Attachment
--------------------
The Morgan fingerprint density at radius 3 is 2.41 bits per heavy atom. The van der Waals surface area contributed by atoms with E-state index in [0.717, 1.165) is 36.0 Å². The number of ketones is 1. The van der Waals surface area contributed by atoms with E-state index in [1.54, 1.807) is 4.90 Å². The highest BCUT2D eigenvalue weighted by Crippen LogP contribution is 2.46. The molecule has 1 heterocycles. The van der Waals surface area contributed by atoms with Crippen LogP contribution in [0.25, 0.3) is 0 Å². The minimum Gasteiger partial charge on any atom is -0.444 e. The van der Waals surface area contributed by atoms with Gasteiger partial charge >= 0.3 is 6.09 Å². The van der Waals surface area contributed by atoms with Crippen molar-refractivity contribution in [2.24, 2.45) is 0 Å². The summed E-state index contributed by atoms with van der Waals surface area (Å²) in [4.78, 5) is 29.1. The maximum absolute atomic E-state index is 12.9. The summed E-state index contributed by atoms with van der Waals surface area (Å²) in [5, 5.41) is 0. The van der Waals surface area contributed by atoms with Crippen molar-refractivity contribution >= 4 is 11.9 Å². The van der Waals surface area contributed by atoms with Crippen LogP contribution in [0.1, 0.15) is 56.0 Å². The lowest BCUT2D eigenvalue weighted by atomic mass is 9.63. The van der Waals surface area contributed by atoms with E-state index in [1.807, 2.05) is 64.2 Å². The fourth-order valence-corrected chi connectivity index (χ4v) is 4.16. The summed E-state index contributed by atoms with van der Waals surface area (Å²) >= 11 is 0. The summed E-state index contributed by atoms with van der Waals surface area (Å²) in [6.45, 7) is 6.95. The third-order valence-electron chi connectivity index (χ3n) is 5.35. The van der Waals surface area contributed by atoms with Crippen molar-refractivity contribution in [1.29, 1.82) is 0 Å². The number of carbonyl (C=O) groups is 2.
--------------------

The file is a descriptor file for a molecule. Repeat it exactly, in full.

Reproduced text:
The Morgan fingerprint density at radius 3 is 2.41 bits per heavy atom. The van der Waals surface area contributed by atoms with E-state index in [0.717, 1.165) is 36.0 Å². The number of ketones is 1. The van der Waals surface area contributed by atoms with E-state index in [1.54, 1.807) is 4.90 Å². The highest BCUT2D eigenvalue weighted by Crippen LogP contribution is 2.46. The molecule has 1 heterocycles. The van der Waals surface area contributed by atoms with Crippen LogP contribution in [0.25, 0.3) is 0 Å². The minimum Gasteiger partial charge on any atom is -0.444 e. The van der Waals surface area contributed by atoms with Gasteiger partial charge >= 0.3 is 6.09 Å². The van der Waals surface area contributed by atoms with Crippen molar-refractivity contribution in [2.24, 2.45) is 0 Å². The summed E-state index contributed by atoms with van der Waals surface area (Å²) in [4.78, 5) is 29.1. The maximum absolute atomic E-state index is 12.9. The summed E-state index contributed by atoms with van der Waals surface area (Å²) in [5, 5.41) is 0. The van der Waals surface area contributed by atoms with Crippen molar-refractivity contribution >= 4 is 11.9 Å². The van der Waals surface area contributed by atoms with Crippen LogP contribution in [0.1, 0.15) is 56.0 Å². The lowest BCUT2D eigenvalue weighted by atomic mass is 9.63. The van der Waals surface area contributed by atoms with E-state index in [1.807, 2.05) is 64.2 Å². The fourth-order valence-corrected chi connectivity index (χ4v) is 4.16. The summed E-state index contributed by atoms with van der Waals surface area (Å²) >= 11 is 0. The summed E-state index contributed by atoms with van der Waals surface area (Å²) in [6.45, 7) is 6.95. The third-order valence-electron chi connectivity index (χ3n) is 5.35. The van der Waals surface area contributed by atoms with Crippen molar-refractivity contribution in [1.29, 1.82) is 0 Å². The number of carbonyl (C=O) groups is 2.